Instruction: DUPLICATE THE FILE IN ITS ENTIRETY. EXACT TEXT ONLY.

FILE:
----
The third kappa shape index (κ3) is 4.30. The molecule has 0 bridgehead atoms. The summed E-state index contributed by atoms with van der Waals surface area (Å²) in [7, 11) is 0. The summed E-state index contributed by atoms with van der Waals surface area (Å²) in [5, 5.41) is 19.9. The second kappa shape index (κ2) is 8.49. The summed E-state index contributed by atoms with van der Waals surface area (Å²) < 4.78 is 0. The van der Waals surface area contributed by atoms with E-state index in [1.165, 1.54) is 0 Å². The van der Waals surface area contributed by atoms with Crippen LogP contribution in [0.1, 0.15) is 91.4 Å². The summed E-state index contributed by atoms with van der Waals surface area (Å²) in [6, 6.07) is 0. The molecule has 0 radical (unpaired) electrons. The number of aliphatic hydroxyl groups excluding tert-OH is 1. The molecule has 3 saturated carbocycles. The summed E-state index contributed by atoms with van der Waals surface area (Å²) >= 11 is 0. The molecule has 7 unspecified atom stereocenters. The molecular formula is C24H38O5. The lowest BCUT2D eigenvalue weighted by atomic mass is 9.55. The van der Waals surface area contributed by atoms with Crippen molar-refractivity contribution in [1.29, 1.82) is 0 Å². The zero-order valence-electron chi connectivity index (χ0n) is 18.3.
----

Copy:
The third kappa shape index (κ3) is 4.30. The molecule has 0 bridgehead atoms. The summed E-state index contributed by atoms with van der Waals surface area (Å²) in [7, 11) is 0. The summed E-state index contributed by atoms with van der Waals surface area (Å²) in [5, 5.41) is 19.9. The second kappa shape index (κ2) is 8.49. The summed E-state index contributed by atoms with van der Waals surface area (Å²) < 4.78 is 0. The van der Waals surface area contributed by atoms with E-state index in [1.165, 1.54) is 0 Å². The van der Waals surface area contributed by atoms with Crippen LogP contribution in [0.1, 0.15) is 91.4 Å². The summed E-state index contributed by atoms with van der Waals surface area (Å²) in [6, 6.07) is 0. The molecule has 0 radical (unpaired) electrons. The number of aliphatic hydroxyl groups excluding tert-OH is 1. The molecule has 3 saturated carbocycles. The summed E-state index contributed by atoms with van der Waals surface area (Å²) >= 11 is 0. The molecule has 7 unspecified atom stereocenters. The molecular formula is C24H38O5. The lowest BCUT2D eigenvalue weighted by atomic mass is 9.55. The van der Waals surface area contributed by atoms with Crippen molar-refractivity contribution in [1.29, 1.82) is 0 Å². The zero-order valence-electron chi connectivity index (χ0n) is 18.3.